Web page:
The clinical and laboratory evaluation of the patient with erythrocytosis.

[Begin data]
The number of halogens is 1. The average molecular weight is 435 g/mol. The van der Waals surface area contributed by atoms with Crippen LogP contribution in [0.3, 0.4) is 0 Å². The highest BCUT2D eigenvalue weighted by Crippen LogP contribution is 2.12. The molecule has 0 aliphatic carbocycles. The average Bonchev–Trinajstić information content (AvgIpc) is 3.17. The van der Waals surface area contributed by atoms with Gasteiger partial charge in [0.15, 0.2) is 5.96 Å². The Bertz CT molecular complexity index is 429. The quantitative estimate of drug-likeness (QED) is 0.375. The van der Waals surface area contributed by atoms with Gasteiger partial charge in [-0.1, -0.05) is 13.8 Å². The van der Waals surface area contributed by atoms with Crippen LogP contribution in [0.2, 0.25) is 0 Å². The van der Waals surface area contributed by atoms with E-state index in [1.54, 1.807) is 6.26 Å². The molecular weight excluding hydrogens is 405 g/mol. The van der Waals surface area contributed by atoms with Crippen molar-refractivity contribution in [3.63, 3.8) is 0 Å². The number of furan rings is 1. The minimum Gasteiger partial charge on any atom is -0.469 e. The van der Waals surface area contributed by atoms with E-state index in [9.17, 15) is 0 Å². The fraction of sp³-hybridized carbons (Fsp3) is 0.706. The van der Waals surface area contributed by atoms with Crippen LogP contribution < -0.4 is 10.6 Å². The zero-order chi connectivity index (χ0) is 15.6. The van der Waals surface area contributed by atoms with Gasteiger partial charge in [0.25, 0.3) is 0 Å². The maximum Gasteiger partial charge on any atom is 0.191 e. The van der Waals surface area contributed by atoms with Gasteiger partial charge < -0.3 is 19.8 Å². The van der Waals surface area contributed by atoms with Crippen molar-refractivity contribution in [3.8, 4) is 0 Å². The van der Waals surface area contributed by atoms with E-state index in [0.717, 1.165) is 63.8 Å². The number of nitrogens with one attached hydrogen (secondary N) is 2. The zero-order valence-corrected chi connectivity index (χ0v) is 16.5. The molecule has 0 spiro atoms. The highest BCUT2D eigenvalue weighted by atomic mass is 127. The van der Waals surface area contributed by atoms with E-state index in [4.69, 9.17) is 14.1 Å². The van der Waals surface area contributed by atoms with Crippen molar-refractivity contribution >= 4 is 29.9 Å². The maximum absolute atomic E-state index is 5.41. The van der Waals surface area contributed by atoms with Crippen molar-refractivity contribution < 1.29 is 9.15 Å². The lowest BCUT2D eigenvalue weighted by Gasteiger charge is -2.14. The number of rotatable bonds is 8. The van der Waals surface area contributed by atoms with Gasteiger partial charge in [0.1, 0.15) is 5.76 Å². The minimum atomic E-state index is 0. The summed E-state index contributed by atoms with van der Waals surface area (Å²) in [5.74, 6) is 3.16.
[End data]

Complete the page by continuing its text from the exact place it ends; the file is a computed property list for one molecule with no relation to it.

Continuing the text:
Erythrocytosis is frequently encountered as an incidental abnormality on laboratory testing that reveals persistent elevation of the hematocrit level (>52% in men and >48% in women). In many cases, erythrocytosis is the manifestation of an underlying cardiopulmonary process, drug-induced due to androgens, or secondary to smoking, rather than a primary bone marrow disorder such as polycythemia vera. A systematic approach to the clinical and laboratory evaluation of each patient is indicated to consider diverse differential diagnosis possibilities and to identify the underlying etiology of erythrocytosis in order to formulate appropriate subspecialist referral and management plans. A thorough medical history and meticulous physical examination supplemented by a focused initial laboratory evaluation will enable the general practitioner to ascertain the etiology of erythrocytosis in the majority of cases. Patients with clinical and laboratory features suggestive of polycythemia vera and those patients without an apparent underlying condition known to cause erythrocytosis benefit from early referral to a hematologist for further specialized diagnostic evaluation and therapy considerations.
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